You have probably gotten the impression that the Triassic was a pretty awful time, hot and dry on land and with tropical seas that might have been too hot for life. But I hope I have also made it clear that things were not uniform, and not necessarily so bad, all over the entire globe, and also not through time during the Triassic. During the late Triassic, during the Carnian stage, at about 230 million years ago, there was a big-time disturbance in the carbon cycle that among other things suggests that the climate was dramatically more humid and rainy, at least for a while. It’s called the Carnian Pluvial Event, and like most geological “events,” we’re probably talking about a million years or more.
The evidence comes mostly from changes in carbon isotope ratios. Different carbon isotopes are taken up at different rates by organisms including plants and calcite-secreting animals such as clams and corals. These rates of uptake are proportional to temperature and can be used to infer temperatures in past geologic times.
Geological evidence for this humid interval includes the presence of paleosols, ancient soil horizons that would require increased weathering and water for them to form. Fossil spores suggest an increase in more humid-adapted plants, and there is also a world-wide pulse in sediment such as sand and silt, implying that there was greater runoff and erosion.
|Map from The Accreted Wrangellia Oceanic Plateau in Alaska, Yukon, and British Columbia|
There are two possible causes suggested for this event. First, the carbon cycle could have been disrupted by a massive eruption of volcanic rocks, which would put lots of CO2 into the atmosphere. There is indeed a possible smoking gun for this scenario. A complex block of material called the Wrangellia Terrane, which is now in Alaska, Yukon, and British Columbia, in the Triassic was hanging around offshore western North America. It was a mess, a combination of island arcs, oceanic crust, and other stuff, but it also contains an extensive pile of basaltic lava flows. The flows were flood basalts, similar to but less extensive than the Siberian Flood Basalts that were extruded near the end of the Permian. The Wrangellia Flood Basalts are dated to 230 to 225 million years ago, virtually coincident with the start of the Carnian Pluvial Event. The CO2 released by the volcanism could have brought on a period of global warming, more favorable to evaporation and an active hydrologic cycle, which is a fancy way of saying it would have rained more. Enough CO2 could have impacted the ocean’s waters to change the depth where calcium carbonate can precipitate out – and that could have resulted in the changes we see at this time in the way carbonate platforms, reefs and such, changed to low-relief ramps with less calcium carbonate available.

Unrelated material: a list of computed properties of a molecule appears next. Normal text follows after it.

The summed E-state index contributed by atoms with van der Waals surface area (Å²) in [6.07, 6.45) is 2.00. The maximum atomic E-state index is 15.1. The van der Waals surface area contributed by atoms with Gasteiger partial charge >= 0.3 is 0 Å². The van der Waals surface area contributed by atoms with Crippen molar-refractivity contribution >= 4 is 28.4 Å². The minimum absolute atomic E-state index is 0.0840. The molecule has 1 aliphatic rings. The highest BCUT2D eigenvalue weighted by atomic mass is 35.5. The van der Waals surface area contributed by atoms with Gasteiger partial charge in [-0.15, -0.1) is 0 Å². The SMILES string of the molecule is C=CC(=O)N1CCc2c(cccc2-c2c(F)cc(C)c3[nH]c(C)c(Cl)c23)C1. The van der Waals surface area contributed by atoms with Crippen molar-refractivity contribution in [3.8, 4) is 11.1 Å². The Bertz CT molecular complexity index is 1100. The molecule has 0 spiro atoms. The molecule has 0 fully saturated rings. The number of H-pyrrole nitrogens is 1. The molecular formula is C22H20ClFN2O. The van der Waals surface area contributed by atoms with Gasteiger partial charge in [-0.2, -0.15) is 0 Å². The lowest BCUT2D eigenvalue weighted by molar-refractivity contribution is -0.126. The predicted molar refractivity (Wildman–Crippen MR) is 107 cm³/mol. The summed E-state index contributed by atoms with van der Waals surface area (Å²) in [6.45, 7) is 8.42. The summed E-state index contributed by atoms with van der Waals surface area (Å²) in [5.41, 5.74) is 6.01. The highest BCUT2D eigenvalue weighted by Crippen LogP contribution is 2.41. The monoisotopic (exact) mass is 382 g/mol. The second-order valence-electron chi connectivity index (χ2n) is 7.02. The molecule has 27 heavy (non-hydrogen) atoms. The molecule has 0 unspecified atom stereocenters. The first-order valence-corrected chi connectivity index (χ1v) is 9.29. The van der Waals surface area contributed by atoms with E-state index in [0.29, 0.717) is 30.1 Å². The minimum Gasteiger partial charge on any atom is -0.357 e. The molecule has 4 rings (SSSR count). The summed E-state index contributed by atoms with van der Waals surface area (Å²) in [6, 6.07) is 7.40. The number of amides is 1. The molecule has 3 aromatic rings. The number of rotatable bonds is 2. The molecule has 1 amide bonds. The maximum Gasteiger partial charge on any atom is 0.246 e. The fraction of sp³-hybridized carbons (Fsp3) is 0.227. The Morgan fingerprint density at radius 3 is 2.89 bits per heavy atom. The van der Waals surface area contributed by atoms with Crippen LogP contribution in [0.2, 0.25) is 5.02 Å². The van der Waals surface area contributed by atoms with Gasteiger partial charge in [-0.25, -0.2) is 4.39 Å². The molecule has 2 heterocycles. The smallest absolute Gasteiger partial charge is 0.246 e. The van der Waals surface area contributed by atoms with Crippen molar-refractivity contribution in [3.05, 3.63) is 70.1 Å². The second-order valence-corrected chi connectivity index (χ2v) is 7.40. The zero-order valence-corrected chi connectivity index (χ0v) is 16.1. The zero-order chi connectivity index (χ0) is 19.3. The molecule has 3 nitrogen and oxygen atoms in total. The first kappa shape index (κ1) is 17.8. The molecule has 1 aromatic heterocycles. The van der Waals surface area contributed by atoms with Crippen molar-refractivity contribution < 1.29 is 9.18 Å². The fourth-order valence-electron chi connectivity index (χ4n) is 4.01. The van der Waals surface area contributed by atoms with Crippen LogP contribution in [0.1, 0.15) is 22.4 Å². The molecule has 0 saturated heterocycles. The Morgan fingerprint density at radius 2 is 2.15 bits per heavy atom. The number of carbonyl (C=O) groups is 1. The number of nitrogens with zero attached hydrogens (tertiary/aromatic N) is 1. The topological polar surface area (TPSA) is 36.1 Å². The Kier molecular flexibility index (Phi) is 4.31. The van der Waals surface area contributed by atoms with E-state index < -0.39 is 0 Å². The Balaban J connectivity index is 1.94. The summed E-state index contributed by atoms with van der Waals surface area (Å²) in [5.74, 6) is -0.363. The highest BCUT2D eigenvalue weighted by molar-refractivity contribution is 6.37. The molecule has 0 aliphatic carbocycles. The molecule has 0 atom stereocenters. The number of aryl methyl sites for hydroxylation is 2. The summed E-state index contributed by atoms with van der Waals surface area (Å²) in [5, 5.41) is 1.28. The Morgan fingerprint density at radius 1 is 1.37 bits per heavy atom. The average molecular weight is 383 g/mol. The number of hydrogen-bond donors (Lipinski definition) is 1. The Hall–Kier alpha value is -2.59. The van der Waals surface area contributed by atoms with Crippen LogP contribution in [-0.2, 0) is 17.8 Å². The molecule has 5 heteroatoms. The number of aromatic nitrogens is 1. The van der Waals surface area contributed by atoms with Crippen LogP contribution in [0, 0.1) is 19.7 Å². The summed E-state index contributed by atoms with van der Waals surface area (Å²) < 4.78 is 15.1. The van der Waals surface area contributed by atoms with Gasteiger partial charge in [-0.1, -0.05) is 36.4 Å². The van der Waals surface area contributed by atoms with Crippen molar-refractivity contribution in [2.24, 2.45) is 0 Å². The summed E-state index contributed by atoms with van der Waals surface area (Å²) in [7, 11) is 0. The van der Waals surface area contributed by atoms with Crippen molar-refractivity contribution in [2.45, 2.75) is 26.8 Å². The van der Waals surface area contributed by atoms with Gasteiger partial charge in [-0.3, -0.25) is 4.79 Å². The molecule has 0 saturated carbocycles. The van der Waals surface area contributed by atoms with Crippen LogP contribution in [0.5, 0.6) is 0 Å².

The changes in the ocean led to extinctions in some groups, including crinoids, bryozoa, and ammonites, but after the Carnian event, some groups including corals diversified dramatically. And on land, it is impossible to ignore the fact that the dinosaurs seem to have begun at just about this time as well. And they also diversified quite rapidly.
In addition to the Wrangellia basalt flows, the Cimmerian continental blocks were beginning to collide with Asia. You recall Cimmeria, a long narrow disjointed strip that rifted off the northeast edge of Pangaea in late Permian time. Since then, it had been chugging across the ocean, closing the Paleo-Tethys ahead of it and opening the Neo-Tethys behind it. Well, it was finally colliding with something big – Eurasia – by late Triassic time. It’s kind of like the collision of India with Asia, in miniature, but high mountains were uplifted. The mountains could have served as a barrier to moisture-laden winds, resulting in a prominent monsoon with lots of rain, which in turn would have produced active erosion and the thick piles of erosional debris, sand and silt and mud, that we see in the rock record.
There’s actually a lot of work going on about the Carnian Pluvial Event and its possible causes and consequences. I doubt quite a bit if this is fully understood yet.
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Philip B. King was born September 24, 1903, in Chester, Indiana. His career with the U.S. Geological Survey was marked by extensive work in West Texas, especially the Marathon region, where he worked out much of the stratigraphy and tectonics. He became a synthesizer of geologic data, and compiled the Tectonic Map of the United States, Tectonic Map of North America, and the 1974 Geologic Map of the United States. These maps were and still are of great importance to our broad understanding of how continents are constructed and evolve.
—Richard I. GibsonLinks:
Carnian event and Wrangellia basalts
Wrangellia oceanic plateau
Map from The Accreted Wrangellia Oceanic Plateau in Alaska, Yukon, and British Columbia [Excellent resource]